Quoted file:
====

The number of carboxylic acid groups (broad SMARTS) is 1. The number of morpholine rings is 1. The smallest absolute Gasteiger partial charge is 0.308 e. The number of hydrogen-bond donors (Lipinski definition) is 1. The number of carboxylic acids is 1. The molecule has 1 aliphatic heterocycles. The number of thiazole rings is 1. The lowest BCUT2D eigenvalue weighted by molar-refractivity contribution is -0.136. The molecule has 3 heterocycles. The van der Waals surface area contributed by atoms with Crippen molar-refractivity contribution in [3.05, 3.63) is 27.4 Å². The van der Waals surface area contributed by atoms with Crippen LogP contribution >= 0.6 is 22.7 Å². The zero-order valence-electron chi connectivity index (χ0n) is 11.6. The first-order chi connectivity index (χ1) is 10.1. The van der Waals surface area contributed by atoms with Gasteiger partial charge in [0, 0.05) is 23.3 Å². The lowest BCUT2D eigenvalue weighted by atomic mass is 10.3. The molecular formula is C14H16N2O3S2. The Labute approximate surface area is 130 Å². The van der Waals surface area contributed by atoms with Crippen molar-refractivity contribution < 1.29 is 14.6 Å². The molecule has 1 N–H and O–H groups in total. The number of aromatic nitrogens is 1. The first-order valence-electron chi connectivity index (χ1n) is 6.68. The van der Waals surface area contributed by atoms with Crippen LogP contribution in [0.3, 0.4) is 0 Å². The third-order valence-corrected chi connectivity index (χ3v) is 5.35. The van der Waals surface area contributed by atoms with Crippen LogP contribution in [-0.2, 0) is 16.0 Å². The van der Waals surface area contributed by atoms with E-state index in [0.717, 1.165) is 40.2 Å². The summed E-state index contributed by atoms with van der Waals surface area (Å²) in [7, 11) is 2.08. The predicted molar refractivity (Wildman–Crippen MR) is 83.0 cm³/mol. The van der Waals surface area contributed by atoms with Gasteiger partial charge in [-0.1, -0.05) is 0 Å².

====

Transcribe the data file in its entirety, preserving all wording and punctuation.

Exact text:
The number of carboxylic acid groups (broad SMARTS) is 1. The number of morpholine rings is 1. The smallest absolute Gasteiger partial charge is 0.308 e. The number of hydrogen-bond donors (Lipinski definition) is 1. The number of carboxylic acids is 1. The molecule has 1 aliphatic heterocycles. The number of thiazole rings is 1. The lowest BCUT2D eigenvalue weighted by molar-refractivity contribution is -0.136. The molecule has 3 heterocycles. The van der Waals surface area contributed by atoms with Crippen molar-refractivity contribution in [3.05, 3.63) is 27.4 Å². The van der Waals surface area contributed by atoms with Crippen LogP contribution >= 0.6 is 22.7 Å². The zero-order valence-electron chi connectivity index (χ0n) is 11.6. The first-order chi connectivity index (χ1) is 10.1. The van der Waals surface area contributed by atoms with Gasteiger partial charge in [0, 0.05) is 23.3 Å². The lowest BCUT2D eigenvalue weighted by atomic mass is 10.3. The molecular formula is C14H16N2O3S2. The Labute approximate surface area is 130 Å². The van der Waals surface area contributed by atoms with Crippen molar-refractivity contribution < 1.29 is 14.6 Å². The molecule has 1 N–H and O–H groups in total. The number of aromatic nitrogens is 1. The first-order valence-electron chi connectivity index (χ1n) is 6.68. The van der Waals surface area contributed by atoms with Crippen LogP contribution in [0.3, 0.4) is 0 Å². The third-order valence-corrected chi connectivity index (χ3v) is 5.35. The van der Waals surface area contributed by atoms with Crippen LogP contribution in [-0.2, 0) is 16.0 Å². The van der Waals surface area contributed by atoms with E-state index in [0.717, 1.165) is 40.2 Å². The summed E-state index contributed by atoms with van der Waals surface area (Å²) in [7, 11) is 2.08. The predicted molar refractivity (Wildman–Crippen MR) is 83.0 cm³/mol. The van der Waals surface area contributed by atoms with Gasteiger partial charge in [-0.1, -0.05) is 0 Å².